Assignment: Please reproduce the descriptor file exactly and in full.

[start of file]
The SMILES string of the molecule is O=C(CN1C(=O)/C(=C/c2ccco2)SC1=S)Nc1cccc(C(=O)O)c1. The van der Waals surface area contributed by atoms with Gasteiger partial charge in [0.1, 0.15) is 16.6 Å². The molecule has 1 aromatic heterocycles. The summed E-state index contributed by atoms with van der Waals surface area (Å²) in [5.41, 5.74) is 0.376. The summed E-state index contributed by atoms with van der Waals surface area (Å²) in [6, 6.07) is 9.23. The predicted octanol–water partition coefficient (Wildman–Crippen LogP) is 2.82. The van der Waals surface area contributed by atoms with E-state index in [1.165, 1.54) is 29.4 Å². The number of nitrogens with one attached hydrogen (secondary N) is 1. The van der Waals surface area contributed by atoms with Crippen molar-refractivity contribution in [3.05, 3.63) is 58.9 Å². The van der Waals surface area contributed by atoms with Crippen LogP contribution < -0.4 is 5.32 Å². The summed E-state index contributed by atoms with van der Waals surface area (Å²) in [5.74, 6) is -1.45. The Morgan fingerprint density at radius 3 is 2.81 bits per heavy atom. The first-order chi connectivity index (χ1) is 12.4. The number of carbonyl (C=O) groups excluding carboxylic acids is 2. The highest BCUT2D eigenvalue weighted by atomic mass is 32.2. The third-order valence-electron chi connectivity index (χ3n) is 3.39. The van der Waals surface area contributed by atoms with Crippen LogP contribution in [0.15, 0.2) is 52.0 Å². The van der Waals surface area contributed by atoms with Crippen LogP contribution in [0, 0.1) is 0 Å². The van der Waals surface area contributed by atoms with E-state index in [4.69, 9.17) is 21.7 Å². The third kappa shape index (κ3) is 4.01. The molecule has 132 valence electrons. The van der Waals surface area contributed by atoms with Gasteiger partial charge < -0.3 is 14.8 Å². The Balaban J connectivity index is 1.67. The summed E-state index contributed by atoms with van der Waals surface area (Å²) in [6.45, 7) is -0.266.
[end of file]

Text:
The SMILES string of the molecule is O=C(CN1C(=O)/C(=C/c2ccco2)SC1=S)Nc1cccc(C(=O)O)c1. The van der Waals surface area contributed by atoms with Gasteiger partial charge in [0.1, 0.15) is 16.6 Å². The molecule has 1 aromatic heterocycles. The summed E-state index contributed by atoms with van der Waals surface area (Å²) in [5.41, 5.74) is 0.376. The summed E-state index contributed by atoms with van der Waals surface area (Å²) in [6, 6.07) is 9.23. The predicted octanol–water partition coefficient (Wildman–Crippen LogP) is 2.82. The van der Waals surface area contributed by atoms with E-state index in [1.165, 1.54) is 29.4 Å². The number of nitrogens with one attached hydrogen (secondary N) is 1. The van der Waals surface area contributed by atoms with Crippen molar-refractivity contribution in [3.05, 3.63) is 58.9 Å². The van der Waals surface area contributed by atoms with Crippen LogP contribution < -0.4 is 5.32 Å². The summed E-state index contributed by atoms with van der Waals surface area (Å²) in [5.74, 6) is -1.45. The Morgan fingerprint density at radius 3 is 2.81 bits per heavy atom. The first-order chi connectivity index (χ1) is 12.4. The number of carbonyl (C=O) groups excluding carboxylic acids is 2. The highest BCUT2D eigenvalue weighted by atomic mass is 32.2. The third-order valence-electron chi connectivity index (χ3n) is 3.39. The van der Waals surface area contributed by atoms with Crippen LogP contribution in [0.15, 0.2) is 52.0 Å². The van der Waals surface area contributed by atoms with Crippen LogP contribution in [0, 0.1) is 0 Å². The van der Waals surface area contributed by atoms with E-state index in [4.69, 9.17) is 21.7 Å². The third kappa shape index (κ3) is 4.01. The molecule has 132 valence electrons. The van der Waals surface area contributed by atoms with Gasteiger partial charge < -0.3 is 14.8 Å². The Balaban J connectivity index is 1.67. The summed E-state index contributed by atoms with van der Waals surface area (Å²) in [6.45, 7) is -0.266.